its nominal capacity of 25,000 tonnes per year (basis single
Then there are the high-pressure-acid-leach projects (HPAL),
several of which have experienced technical delays but most of
which are now also accelerating run rates.
HPAL PROJECTS RAMP UP
First Quantum's Ravensthorpe mine produced 29,000
tonnes of nickel in hydroxide last year, the best performance
since operations began in 2011. Guidance for this year is
33,000-37,000 tonnes, at or close to effective capacity.
The Ramu project in Papua New Guinea uses the same
production template as Ravensthorpe, producing a mixed hydroxide
that requires further refining.
Production last year of 11,400 tonnes of contained nickel
failed to meet guidance of 15,500 tonnes, according to minority
shareholder Highlands Pacific. But the plant was
operating at around 50 percent of nameplate capacity by the end
of this year and guidance for this year is for production to
rise to 22,000 tonnes before reaching full run-rates of 31,150
tonnes in 2015.
The Ambatovy project in Madagascar, operated by Sherritt
International, is more ambitious in terms of using HPAL
to produce refined metal.
It too has had teething problems, last year's production of
25,000 tonnes falling short of original guidance of 35,000
tonnes. But the plant is performing well enough for Sherritt to
have recently declared commercial production, defined as 70
percent ore throughput relative to capacity, and to be targeting
production of 40,000-45,000 tonnes this year.
That leaves only Vale's Goro, the original HPAL problem
child, still struggling to get to grips with what has proved to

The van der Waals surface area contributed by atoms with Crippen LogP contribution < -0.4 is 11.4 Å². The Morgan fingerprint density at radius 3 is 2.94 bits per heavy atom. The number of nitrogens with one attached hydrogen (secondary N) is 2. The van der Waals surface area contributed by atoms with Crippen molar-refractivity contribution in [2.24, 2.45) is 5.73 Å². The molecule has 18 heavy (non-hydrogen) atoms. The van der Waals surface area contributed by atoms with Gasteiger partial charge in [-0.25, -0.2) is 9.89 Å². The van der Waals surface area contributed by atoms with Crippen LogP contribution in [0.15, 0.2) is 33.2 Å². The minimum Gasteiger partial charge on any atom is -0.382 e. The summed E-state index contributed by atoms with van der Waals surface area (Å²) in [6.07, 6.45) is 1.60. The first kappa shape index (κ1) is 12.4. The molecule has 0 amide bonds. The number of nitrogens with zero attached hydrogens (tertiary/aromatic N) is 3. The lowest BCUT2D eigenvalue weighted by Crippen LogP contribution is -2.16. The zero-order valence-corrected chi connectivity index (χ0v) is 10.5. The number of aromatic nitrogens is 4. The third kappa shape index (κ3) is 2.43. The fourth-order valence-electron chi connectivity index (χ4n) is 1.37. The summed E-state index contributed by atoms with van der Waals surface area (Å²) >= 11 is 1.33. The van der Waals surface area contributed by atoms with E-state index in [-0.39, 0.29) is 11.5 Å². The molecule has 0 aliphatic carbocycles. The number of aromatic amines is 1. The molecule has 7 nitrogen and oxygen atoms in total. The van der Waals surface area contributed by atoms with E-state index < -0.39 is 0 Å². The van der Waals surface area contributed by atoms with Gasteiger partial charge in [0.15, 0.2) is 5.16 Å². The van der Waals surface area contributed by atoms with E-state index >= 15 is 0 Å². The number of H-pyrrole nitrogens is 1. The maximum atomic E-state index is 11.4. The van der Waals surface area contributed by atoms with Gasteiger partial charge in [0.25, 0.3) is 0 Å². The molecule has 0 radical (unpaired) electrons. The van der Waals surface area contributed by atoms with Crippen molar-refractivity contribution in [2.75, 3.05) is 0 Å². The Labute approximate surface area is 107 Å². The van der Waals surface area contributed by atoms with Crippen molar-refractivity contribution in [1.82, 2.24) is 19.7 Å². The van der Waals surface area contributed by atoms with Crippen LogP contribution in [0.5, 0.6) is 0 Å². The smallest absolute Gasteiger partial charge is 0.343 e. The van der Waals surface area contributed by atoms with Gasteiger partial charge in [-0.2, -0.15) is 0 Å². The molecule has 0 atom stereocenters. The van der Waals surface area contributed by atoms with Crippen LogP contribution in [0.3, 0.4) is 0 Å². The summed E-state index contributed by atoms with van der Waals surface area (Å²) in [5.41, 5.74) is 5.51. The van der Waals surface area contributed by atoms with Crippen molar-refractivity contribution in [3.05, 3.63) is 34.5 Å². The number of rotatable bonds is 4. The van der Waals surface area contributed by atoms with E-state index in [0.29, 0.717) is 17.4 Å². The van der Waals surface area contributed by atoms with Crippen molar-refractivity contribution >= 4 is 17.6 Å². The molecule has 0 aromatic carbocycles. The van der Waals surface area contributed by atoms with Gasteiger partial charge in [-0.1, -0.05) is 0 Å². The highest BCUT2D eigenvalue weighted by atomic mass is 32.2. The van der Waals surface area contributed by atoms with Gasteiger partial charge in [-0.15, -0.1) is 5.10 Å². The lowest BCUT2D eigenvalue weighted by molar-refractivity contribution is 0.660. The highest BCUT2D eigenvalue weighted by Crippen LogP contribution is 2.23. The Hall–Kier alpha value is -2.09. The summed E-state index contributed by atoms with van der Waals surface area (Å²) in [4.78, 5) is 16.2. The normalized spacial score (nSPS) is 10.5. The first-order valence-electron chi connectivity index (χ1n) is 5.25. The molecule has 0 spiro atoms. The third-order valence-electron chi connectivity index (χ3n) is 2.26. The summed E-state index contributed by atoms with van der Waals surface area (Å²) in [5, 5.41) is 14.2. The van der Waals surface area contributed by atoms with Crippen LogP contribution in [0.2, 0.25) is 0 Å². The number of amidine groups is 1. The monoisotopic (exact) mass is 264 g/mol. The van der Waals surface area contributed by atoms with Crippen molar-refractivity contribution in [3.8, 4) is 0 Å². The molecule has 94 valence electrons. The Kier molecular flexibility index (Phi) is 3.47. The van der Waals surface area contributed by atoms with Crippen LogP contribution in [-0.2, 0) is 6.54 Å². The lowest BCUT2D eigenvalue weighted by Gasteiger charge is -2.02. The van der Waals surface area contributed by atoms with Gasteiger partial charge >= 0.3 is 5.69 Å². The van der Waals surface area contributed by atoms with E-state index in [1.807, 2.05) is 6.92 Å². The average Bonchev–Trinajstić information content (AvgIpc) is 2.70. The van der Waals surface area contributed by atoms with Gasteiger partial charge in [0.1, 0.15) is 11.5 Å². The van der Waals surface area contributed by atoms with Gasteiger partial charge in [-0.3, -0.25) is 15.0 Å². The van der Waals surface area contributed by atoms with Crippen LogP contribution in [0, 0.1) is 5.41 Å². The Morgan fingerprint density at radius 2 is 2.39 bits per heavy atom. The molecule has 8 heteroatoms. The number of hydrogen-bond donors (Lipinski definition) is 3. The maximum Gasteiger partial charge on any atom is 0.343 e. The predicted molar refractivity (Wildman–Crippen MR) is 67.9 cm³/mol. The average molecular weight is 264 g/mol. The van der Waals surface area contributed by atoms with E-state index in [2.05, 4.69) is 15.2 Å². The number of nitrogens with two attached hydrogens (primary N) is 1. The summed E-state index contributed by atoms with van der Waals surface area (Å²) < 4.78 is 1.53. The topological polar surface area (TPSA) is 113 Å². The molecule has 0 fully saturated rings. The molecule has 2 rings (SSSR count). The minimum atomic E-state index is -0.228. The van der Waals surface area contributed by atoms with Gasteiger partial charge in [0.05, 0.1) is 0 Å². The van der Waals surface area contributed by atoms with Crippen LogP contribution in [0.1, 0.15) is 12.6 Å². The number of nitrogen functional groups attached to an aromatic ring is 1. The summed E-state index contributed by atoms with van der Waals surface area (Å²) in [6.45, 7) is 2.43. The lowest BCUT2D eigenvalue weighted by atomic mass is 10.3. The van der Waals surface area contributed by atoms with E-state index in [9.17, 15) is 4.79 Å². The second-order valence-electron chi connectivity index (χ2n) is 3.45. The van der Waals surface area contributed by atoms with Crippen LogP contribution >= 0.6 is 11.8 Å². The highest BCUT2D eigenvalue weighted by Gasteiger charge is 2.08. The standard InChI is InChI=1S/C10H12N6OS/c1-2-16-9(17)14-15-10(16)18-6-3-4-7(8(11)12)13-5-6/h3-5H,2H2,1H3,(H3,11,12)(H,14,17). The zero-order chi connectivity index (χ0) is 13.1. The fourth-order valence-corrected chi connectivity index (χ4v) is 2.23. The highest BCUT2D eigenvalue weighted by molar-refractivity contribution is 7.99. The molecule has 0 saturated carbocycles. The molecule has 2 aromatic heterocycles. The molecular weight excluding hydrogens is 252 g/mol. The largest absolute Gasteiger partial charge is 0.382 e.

be challenging technology.
There was another unscheduled shutdown at the plant during
the fourth quarter and although last year's production of 16,300
tonnes contained nickel was the best outturn yet in three years
of operations, it's still way short of nameplate capacity of
58,000 tonnes per year.
All of these new projects will continue to ramp up over the
coming months since operators need to recoup what were often
huge investment outlays.
The only constraint will not be price but technical
operation, particularly in the case of the HPAL producers.
Over the short term this will mean more surplus production
adding to already bloated stocks. Nickel inventory registered
with the London Metal Exchange continues to hit fresh record
highs and may only be the tip of a much bigger stocks iceberg.
You can start to understand why so much hope is being pinned
on Indonesia sticking with its ban on nickel ore exports.
Without this clear and present threat to China's NPI sector,
it's hard to see how the nickel market would rebalance itself
any time soon.
The problem, though, is one of timing. China has large
buffer stocks of ore sitting at its port and the world has large
buffer stocks of refined metal.
The expected bull impact on nickel price is going to be a
slow burner. So much so that there is a risk that things may
change in the interim, whether it be in the form of a policy
change in Indonesia following the parliamentary and presidential
elections in April and July respectively or new NPI producers
getting up and running in Indonesia.
That, after all, is the stated intention of the ban, to
force the mining sector down the path of value-add. And the cost
of building an NPI plant is a much lower hurdle than, say,
building a new copper smelter.
The consensus view that the Indonesian ban is "good" for the
nickel price is entirely logical but far from certain given the
time lag before Chinese NPI production starts to be tangibly
However, it's the only bull narrative in town and with no
more voluntary cutbacks and new projects coming on stream, the
rest of the world's producers are apparently betting the bank on
(Editing by David Evans)